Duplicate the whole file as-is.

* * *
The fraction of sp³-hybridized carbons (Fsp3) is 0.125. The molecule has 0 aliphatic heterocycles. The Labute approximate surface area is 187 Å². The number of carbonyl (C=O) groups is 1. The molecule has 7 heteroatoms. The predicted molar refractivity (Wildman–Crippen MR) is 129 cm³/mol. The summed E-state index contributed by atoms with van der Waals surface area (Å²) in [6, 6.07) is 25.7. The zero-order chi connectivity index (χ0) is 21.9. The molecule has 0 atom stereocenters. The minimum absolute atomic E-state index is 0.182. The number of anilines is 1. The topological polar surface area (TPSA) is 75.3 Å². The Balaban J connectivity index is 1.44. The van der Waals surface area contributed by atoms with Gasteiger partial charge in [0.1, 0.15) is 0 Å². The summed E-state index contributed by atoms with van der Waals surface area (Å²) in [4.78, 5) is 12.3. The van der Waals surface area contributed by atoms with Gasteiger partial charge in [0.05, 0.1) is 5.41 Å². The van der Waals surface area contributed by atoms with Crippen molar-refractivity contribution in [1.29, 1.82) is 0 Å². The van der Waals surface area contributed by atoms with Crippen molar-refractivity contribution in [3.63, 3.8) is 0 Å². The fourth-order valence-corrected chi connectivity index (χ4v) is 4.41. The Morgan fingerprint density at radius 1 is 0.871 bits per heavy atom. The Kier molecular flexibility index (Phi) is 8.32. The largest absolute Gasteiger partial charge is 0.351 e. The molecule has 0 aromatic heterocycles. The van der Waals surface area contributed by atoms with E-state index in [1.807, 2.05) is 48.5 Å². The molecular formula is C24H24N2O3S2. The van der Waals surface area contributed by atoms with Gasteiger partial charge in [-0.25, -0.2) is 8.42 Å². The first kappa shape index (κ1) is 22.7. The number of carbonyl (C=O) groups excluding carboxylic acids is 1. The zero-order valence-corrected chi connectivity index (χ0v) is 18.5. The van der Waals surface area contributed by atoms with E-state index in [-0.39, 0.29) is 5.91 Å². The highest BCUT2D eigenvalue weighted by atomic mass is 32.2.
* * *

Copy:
The fraction of sp³-hybridized carbons (Fsp3) is 0.125. The molecule has 0 aliphatic heterocycles. The Labute approximate surface area is 187 Å². The number of carbonyl (C=O) groups is 1. The molecule has 7 heteroatoms. The predicted molar refractivity (Wildman–Crippen MR) is 129 cm³/mol. The summed E-state index contributed by atoms with van der Waals surface area (Å²) in [6, 6.07) is 25.7. The zero-order chi connectivity index (χ0) is 21.9. The molecule has 0 atom stereocenters. The minimum absolute atomic E-state index is 0.182. The number of anilines is 1. The topological polar surface area (TPSA) is 75.3 Å². The Balaban J connectivity index is 1.44. The van der Waals surface area contributed by atoms with Gasteiger partial charge in [0.1, 0.15) is 0 Å². The summed E-state index contributed by atoms with van der Waals surface area (Å²) in [4.78, 5) is 12.3. The van der Waals surface area contributed by atoms with Gasteiger partial charge in [0.05, 0.1) is 5.41 Å². The van der Waals surface area contributed by atoms with Crippen molar-refractivity contribution in [1.29, 1.82) is 0 Å². The van der Waals surface area contributed by atoms with Crippen molar-refractivity contribution in [3.63, 3.8) is 0 Å². The fourth-order valence-corrected chi connectivity index (χ4v) is 4.41. The Morgan fingerprint density at radius 1 is 0.871 bits per heavy atom. The Kier molecular flexibility index (Phi) is 8.32. The largest absolute Gasteiger partial charge is 0.351 e. The molecule has 0 aromatic heterocycles. The van der Waals surface area contributed by atoms with E-state index in [1.807, 2.05) is 48.5 Å². The molecular formula is C24H24N2O3S2. The van der Waals surface area contributed by atoms with Gasteiger partial charge in [-0.25, -0.2) is 8.42 Å². The first kappa shape index (κ1) is 22.7. The number of carbonyl (C=O) groups excluding carboxylic acids is 1. The zero-order valence-corrected chi connectivity index (χ0v) is 18.5. The van der Waals surface area contributed by atoms with E-state index in [-0.39, 0.29) is 5.91 Å². The highest BCUT2D eigenvalue weighted by atomic mass is 32.2.